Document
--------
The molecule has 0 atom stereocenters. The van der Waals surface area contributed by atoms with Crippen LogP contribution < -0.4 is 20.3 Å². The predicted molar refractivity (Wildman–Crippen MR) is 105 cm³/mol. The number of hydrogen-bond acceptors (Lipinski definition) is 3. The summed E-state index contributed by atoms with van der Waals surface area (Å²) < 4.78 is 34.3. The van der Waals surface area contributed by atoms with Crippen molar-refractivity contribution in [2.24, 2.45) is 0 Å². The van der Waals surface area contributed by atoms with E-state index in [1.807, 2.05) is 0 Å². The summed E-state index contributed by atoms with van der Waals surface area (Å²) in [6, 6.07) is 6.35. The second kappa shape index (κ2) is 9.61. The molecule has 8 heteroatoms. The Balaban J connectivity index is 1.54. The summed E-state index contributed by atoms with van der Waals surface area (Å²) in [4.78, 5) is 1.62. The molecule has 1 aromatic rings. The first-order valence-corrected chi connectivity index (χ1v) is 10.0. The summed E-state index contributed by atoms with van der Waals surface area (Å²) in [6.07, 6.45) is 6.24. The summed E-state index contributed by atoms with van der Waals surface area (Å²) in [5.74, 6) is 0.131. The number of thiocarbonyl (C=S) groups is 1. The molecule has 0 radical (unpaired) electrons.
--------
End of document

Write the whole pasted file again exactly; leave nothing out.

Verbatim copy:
The molecule has 0 atom stereocenters. The van der Waals surface area contributed by atoms with Crippen LogP contribution < -0.4 is 20.3 Å². The predicted molar refractivity (Wildman–Crippen MR) is 105 cm³/mol. The number of hydrogen-bond acceptors (Lipinski definition) is 3. The summed E-state index contributed by atoms with van der Waals surface area (Å²) < 4.78 is 34.3. The van der Waals surface area contributed by atoms with Crippen molar-refractivity contribution in [2.24, 2.45) is 0 Å². The van der Waals surface area contributed by atoms with E-state index in [1.807, 2.05) is 0 Å². The summed E-state index contributed by atoms with van der Waals surface area (Å²) in [6, 6.07) is 6.35. The second kappa shape index (κ2) is 9.61. The molecule has 8 heteroatoms. The Balaban J connectivity index is 1.54. The summed E-state index contributed by atoms with van der Waals surface area (Å²) in [4.78, 5) is 1.62. The molecule has 1 aromatic rings. The first-order valence-corrected chi connectivity index (χ1v) is 10.0. The summed E-state index contributed by atoms with van der Waals surface area (Å²) in [6.07, 6.45) is 6.24. The summed E-state index contributed by atoms with van der Waals surface area (Å²) in [5.74, 6) is 0.131. The number of thiocarbonyl (C=S) groups is 1. The molecule has 0 radical (unpaired) electrons.